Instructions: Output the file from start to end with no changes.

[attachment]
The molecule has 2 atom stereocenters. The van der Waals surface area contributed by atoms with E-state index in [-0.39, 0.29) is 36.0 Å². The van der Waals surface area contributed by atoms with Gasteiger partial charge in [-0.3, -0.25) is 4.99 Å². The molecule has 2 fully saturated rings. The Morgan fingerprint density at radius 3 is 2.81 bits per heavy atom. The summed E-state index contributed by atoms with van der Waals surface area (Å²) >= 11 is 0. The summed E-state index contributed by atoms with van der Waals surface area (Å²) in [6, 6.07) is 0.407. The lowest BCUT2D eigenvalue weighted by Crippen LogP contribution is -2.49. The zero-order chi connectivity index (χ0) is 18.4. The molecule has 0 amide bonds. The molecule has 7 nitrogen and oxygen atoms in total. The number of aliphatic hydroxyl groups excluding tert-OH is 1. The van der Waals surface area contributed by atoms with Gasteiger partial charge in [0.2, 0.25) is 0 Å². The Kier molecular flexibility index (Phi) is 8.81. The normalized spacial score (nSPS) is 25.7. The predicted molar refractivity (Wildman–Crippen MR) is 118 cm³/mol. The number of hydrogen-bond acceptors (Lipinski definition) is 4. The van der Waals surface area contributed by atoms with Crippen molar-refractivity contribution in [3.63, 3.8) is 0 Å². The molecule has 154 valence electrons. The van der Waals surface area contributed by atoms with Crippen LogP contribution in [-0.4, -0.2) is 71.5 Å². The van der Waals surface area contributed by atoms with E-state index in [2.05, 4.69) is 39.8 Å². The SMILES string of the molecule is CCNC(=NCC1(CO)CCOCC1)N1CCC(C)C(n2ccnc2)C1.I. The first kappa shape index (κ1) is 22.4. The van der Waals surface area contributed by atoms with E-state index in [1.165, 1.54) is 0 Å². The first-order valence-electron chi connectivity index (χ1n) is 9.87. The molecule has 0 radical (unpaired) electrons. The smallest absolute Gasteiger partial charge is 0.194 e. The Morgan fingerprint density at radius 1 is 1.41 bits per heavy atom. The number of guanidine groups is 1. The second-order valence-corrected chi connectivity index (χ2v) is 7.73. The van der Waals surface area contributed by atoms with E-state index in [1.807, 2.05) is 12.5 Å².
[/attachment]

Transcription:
The molecule has 2 atom stereocenters. The van der Waals surface area contributed by atoms with E-state index in [-0.39, 0.29) is 36.0 Å². The van der Waals surface area contributed by atoms with Gasteiger partial charge in [-0.3, -0.25) is 4.99 Å². The molecule has 2 fully saturated rings. The Morgan fingerprint density at radius 3 is 2.81 bits per heavy atom. The summed E-state index contributed by atoms with van der Waals surface area (Å²) >= 11 is 0. The summed E-state index contributed by atoms with van der Waals surface area (Å²) in [6, 6.07) is 0.407. The lowest BCUT2D eigenvalue weighted by Crippen LogP contribution is -2.49. The zero-order chi connectivity index (χ0) is 18.4. The molecule has 0 amide bonds. The molecule has 7 nitrogen and oxygen atoms in total. The number of aliphatic hydroxyl groups excluding tert-OH is 1. The van der Waals surface area contributed by atoms with Gasteiger partial charge in [0.2, 0.25) is 0 Å². The Kier molecular flexibility index (Phi) is 8.81. The normalized spacial score (nSPS) is 25.7. The predicted molar refractivity (Wildman–Crippen MR) is 118 cm³/mol. The number of hydrogen-bond acceptors (Lipinski definition) is 4. The van der Waals surface area contributed by atoms with Crippen molar-refractivity contribution in [3.63, 3.8) is 0 Å². The molecule has 154 valence electrons. The van der Waals surface area contributed by atoms with Crippen LogP contribution in [-0.4, -0.2) is 71.5 Å². The van der Waals surface area contributed by atoms with E-state index in [2.05, 4.69) is 39.8 Å². The SMILES string of the molecule is CCNC(=NCC1(CO)CCOCC1)N1CCC(C)C(n2ccnc2)C1.I. The first kappa shape index (κ1) is 22.4. The van der Waals surface area contributed by atoms with E-state index in [1.165, 1.54) is 0 Å². The first-order valence-electron chi connectivity index (χ1n) is 9.87. The molecule has 0 radical (unpaired) electrons. The smallest absolute Gasteiger partial charge is 0.194 e. The Morgan fingerprint density at radius 1 is 1.41 bits per heavy atom. The number of guanidine groups is 1. The second-order valence-corrected chi connectivity index (χ2v) is 7.73. The van der Waals surface area contributed by atoms with E-state index in [1.807, 2.05) is 12.5 Å².